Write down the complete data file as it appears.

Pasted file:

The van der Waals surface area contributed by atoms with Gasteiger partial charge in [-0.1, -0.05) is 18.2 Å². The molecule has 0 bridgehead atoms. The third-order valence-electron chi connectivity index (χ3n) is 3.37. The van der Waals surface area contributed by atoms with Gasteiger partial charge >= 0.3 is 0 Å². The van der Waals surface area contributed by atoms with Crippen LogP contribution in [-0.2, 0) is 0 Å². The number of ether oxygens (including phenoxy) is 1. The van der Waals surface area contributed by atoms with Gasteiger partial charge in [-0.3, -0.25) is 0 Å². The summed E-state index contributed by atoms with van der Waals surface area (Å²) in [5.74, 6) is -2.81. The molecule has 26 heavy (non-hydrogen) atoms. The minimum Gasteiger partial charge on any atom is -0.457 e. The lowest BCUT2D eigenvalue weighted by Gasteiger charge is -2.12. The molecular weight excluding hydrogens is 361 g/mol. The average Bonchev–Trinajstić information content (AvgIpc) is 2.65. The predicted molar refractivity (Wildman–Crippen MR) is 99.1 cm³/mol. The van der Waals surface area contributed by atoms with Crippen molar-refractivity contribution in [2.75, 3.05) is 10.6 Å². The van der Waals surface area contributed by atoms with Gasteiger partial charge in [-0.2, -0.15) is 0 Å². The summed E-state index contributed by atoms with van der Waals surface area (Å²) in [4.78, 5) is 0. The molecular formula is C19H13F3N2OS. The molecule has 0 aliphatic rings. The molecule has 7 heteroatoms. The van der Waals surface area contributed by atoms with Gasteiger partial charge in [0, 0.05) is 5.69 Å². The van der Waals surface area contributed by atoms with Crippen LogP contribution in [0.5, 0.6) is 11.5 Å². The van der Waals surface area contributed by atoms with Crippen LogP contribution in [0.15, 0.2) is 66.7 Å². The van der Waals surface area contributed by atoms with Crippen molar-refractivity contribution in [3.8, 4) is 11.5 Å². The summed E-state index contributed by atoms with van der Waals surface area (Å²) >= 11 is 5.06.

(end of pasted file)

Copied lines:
The van der Waals surface area contributed by atoms with Gasteiger partial charge in [-0.1, -0.05) is 18.2 Å². The molecule has 0 bridgehead atoms. The third-order valence-electron chi connectivity index (χ3n) is 3.37. The van der Waals surface area contributed by atoms with Gasteiger partial charge >= 0.3 is 0 Å². The van der Waals surface area contributed by atoms with Crippen LogP contribution in [-0.2, 0) is 0 Å². The number of ether oxygens (including phenoxy) is 1. The van der Waals surface area contributed by atoms with Gasteiger partial charge in [-0.3, -0.25) is 0 Å². The summed E-state index contributed by atoms with van der Waals surface area (Å²) in [5.74, 6) is -2.81. The molecule has 26 heavy (non-hydrogen) atoms. The minimum Gasteiger partial charge on any atom is -0.457 e. The lowest BCUT2D eigenvalue weighted by Gasteiger charge is -2.12. The molecular weight excluding hydrogens is 361 g/mol. The average Bonchev–Trinajstić information content (AvgIpc) is 2.65. The predicted molar refractivity (Wildman–Crippen MR) is 99.1 cm³/mol. The van der Waals surface area contributed by atoms with Crippen molar-refractivity contribution in [2.75, 3.05) is 10.6 Å². The van der Waals surface area contributed by atoms with Gasteiger partial charge in [-0.2, -0.15) is 0 Å². The summed E-state index contributed by atoms with van der Waals surface area (Å²) in [4.78, 5) is 0. The molecular formula is C19H13F3N2OS. The molecule has 0 aliphatic rings. The molecule has 7 heteroatoms. The van der Waals surface area contributed by atoms with Gasteiger partial charge in [0, 0.05) is 5.69 Å². The van der Waals surface area contributed by atoms with Crippen LogP contribution in [0.5, 0.6) is 11.5 Å². The van der Waals surface area contributed by atoms with Crippen LogP contribution in [0.15, 0.2) is 66.7 Å². The van der Waals surface area contributed by atoms with Crippen molar-refractivity contribution in [3.8, 4) is 11.5 Å². The summed E-state index contributed by atoms with van der Waals surface area (Å²) >= 11 is 5.06.